Similar concerns involve voltage regulation and governors to handle large load variations, particularly as a result of equipment that cycles on and off (e.g., compressors, chillers). Other concerns are those resulting from spikes and harmonics on the power line, and those associated with the proper grounding between the normal and emergency power system.

    For ASCs located in commercial buildings, it may also be necessary to protect critical equipment from abnormal power variations with appropriate power quality equipment. This could be necessary during normal power operation and emergency power operation.

    Although manufacturers are required to indicate on the nameplate the maximum load that its generator system can handle, designers and/or users need to discuss what types of loads will be connected to the emergency power supply system before making a decision on the power supply. While NFPA 99 requires testing the generator system with all expected loads connected, additional tests (dropping the largest loads and then reconnecting them simultaneously) might be useful to learn if the generator system can handle the sudden load.

  7. Are battery-operated lighting units required in operating rooms?

    A requirement for battery-operated lighting units was proposed and accepted for the 1996 edition of NFPA 99. It was the result of concern raised by anesthesiologists on the NFPA 99 T/C on Electrical Systems (and on behalf of all persons working in the operating room during a procedure) regarding the 10-second blackout that would occur when normal power was interrupted. The loss of power even for 10 seconds was becoming intolerable, considering the hazards it exposed many patients to, according to the anesthesiologists. Anesthesiologists argued that having at least some lighting turn on automatically would greatly help them and others working in the operating room tend to the basic needs of patients, prevent tripping over cords, avoid knocking equipment over, and maintain the sterile zone. It would also eliminate the need for anesthesiologists or others to find a flashlight in the dark, and then hold it while tending to patients.

It should be noted, however, that battery-operated emergency lighting units are not part of the normal electrical distribution system, nor are they part of the essential electrical distribution system or “life-safety” measures. They are an interim operational mechanism for supplying some measure of lighting in an operating room when power to general lighting is interrupted for any reason. This interruption does not include the deliberate switching of a wall switch (for general lighting) from on to off in the operating room. These lighting units do have to be installed in accordance with NFPA 70, because they need to be connected to the circuits of general lighting in order to monitor them for power.

The wording added into the 1996 edition of NFPA 99 has been revised over the years. The 2009 edition will make some further modifications with regard to a minimum lighting level, and add testing criteria for the lighting units.

Klein is the president of Burton Klein Associates in Newton, Mass. He can be reached at burtklein@verizon.net. Ginsburg is general manager of task force solutions in Anaheim, Calif. He can be reached at efginsburg@earthlink.net.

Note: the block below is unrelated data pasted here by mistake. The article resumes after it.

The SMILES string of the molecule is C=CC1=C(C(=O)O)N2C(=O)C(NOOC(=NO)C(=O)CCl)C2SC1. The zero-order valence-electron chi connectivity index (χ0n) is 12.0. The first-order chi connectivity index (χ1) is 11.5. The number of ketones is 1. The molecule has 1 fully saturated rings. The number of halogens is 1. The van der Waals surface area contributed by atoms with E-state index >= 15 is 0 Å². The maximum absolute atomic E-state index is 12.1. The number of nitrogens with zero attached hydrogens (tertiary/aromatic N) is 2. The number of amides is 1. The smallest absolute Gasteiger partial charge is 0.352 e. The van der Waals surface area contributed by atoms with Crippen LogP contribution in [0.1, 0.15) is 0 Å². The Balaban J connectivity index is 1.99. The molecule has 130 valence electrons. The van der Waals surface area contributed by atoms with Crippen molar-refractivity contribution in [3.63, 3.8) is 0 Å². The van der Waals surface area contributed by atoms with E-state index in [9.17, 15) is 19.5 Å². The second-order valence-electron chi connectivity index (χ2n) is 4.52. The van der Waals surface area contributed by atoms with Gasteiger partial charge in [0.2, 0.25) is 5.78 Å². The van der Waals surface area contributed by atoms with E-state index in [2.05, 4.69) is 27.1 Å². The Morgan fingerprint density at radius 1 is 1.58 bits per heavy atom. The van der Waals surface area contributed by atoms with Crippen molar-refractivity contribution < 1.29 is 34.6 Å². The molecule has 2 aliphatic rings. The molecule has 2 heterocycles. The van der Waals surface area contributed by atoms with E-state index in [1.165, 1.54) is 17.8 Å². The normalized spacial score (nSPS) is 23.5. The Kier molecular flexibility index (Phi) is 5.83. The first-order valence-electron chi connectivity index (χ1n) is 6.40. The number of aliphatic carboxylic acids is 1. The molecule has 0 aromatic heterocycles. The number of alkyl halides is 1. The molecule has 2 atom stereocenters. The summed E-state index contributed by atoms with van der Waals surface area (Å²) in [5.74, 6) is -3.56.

Sidebar: Additional ASC Resources

Following is a list of some of the applicable documents used by governmental authorities and non-governmental organizations for the installation and maintenance of ambulatory surgical center (ASC) emergency power sources:

NFPA CODES AND STANDARDS

  • NFPA 70, National Electrical Code (particularly Art. 517, Health Care Facilities)

  • NFPA 99, Standard for Health Care Facilities (particularly Chapter 4, Electrical Systems, and Chapter 14, Other Health Care Facilities)

  • NFPA 101, Life Safety Code (particularly Chapter 20, New Ambulatory Healthcare Occupancies, and Chapter 21, Existing Ambulatory Healthcare Occupancies)

  • NFPA 110, Stand on Emergency & Standby Power Systems (particularly safety requirements for generator systems)

  • NFPA 111, Standard on Stored Energy Emergency & Standby Power Systems (particularly safety requirements for stored energy power supply systems)

AMERICAN INSTITUTE OF ARCHITECTS

  • Guidelines for Design & Construction of Health Care Facilities (particularly Part 3 - Ambulatory Care Facilities)

FEDERAL GOVERNMENT

  • The Center for Medicare & Medicaid Services (CMS) monitors the care given to patients who are receiving Social Security benefits. Congress requires CMS to use NFPA 101 as the reference document on matters relating to life safety. CMS can inspect hospitals, ASCs, etc., that accept payment by CMS for patient services, or it may have the Joint Commission on the Accreditation of Healthcare Organizations (JCAHO), Accreditation Association of Ambulatory Health Care (AAAHC), or American Association for Accreditation of Ambulatory Surgical Facilities (AAAASF) do the inspection for them.

STATE GOVERNMENTS

  • States can have one or more departments inspecting ASCs, such as a Department of Health & Safety (or equivalent) or the State Fire Marshal Office.

LOCAL AUTHORITIES

  • Local inspectors of emergency power systems for ASCs generally are the city or town's electrical inspectors. They rely on the state in which the city or town is located for the electrical code they will use to approve electrical installations, such as emergency power supplies. Although a few cities still have their own electrical codes, most states use NFPA 70, National Electrical Code, as the basis for electrical installation requirements in their state.

NON-GOVERNMENTAL ORGANIZATIONS

  • JCAHO Environment of Care Standards (for ambulatory care facilities)

  • AAAHC Standards Handbook (beginning with Physical Environment Checklist)